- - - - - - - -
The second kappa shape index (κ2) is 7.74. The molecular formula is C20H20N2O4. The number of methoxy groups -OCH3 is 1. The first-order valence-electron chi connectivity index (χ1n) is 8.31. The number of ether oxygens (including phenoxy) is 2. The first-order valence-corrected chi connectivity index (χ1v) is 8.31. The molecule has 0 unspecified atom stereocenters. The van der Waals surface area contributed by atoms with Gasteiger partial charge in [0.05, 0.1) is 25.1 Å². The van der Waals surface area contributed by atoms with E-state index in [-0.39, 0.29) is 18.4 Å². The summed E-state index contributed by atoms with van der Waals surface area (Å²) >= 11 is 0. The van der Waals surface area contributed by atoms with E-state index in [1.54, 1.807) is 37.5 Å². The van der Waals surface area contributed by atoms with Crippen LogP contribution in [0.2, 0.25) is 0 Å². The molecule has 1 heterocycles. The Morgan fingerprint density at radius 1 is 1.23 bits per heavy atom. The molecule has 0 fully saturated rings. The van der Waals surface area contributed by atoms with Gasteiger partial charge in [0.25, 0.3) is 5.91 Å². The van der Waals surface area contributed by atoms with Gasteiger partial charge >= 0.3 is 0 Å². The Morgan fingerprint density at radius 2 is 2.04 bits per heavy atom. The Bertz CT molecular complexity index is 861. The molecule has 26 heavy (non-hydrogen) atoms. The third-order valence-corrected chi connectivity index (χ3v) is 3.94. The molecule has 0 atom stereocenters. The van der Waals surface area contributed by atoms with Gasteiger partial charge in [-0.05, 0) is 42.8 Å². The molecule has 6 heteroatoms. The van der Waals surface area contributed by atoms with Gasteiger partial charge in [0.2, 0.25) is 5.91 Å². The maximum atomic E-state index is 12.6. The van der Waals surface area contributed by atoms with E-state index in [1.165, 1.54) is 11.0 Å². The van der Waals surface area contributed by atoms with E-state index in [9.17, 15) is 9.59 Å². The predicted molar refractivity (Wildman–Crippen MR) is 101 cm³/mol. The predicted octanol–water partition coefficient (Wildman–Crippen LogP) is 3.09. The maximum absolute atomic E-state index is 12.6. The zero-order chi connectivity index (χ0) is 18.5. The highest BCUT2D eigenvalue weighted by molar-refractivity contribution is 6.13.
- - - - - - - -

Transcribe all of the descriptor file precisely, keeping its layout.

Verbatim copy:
The second kappa shape index (κ2) is 7.74. The molecular formula is C20H20N2O4. The number of methoxy groups -OCH3 is 1. The first-order valence-electron chi connectivity index (χ1n) is 8.31. The number of ether oxygens (including phenoxy) is 2. The first-order valence-corrected chi connectivity index (χ1v) is 8.31. The molecule has 0 unspecified atom stereocenters. The van der Waals surface area contributed by atoms with Gasteiger partial charge in [0.05, 0.1) is 25.1 Å². The van der Waals surface area contributed by atoms with E-state index in [-0.39, 0.29) is 18.4 Å². The summed E-state index contributed by atoms with van der Waals surface area (Å²) >= 11 is 0. The van der Waals surface area contributed by atoms with E-state index in [1.54, 1.807) is 37.5 Å². The van der Waals surface area contributed by atoms with Crippen LogP contribution in [0.2, 0.25) is 0 Å². The molecule has 1 heterocycles. The Morgan fingerprint density at radius 1 is 1.23 bits per heavy atom. The molecule has 0 fully saturated rings. The van der Waals surface area contributed by atoms with Gasteiger partial charge in [0.25, 0.3) is 5.91 Å². The van der Waals surface area contributed by atoms with Gasteiger partial charge >= 0.3 is 0 Å². The Morgan fingerprint density at radius 2 is 2.04 bits per heavy atom. The Bertz CT molecular complexity index is 861. The molecule has 26 heavy (non-hydrogen) atoms. The third-order valence-corrected chi connectivity index (χ3v) is 3.94. The molecule has 0 atom stereocenters. The van der Waals surface area contributed by atoms with Gasteiger partial charge in [-0.05, 0) is 42.8 Å². The molecule has 6 heteroatoms. The van der Waals surface area contributed by atoms with Gasteiger partial charge in [0.2, 0.25) is 5.91 Å². The maximum atomic E-state index is 12.6. The van der Waals surface area contributed by atoms with E-state index in [1.165, 1.54) is 11.0 Å². The van der Waals surface area contributed by atoms with E-state index in [9.17, 15) is 9.59 Å². The predicted molar refractivity (Wildman–Crippen MR) is 101 cm³/mol. The predicted octanol–water partition coefficient (Wildman–Crippen LogP) is 3.09. The maximum absolute atomic E-state index is 12.6. The zero-order chi connectivity index (χ0) is 18.5. The highest BCUT2D eigenvalue weighted by molar-refractivity contribution is 6.13.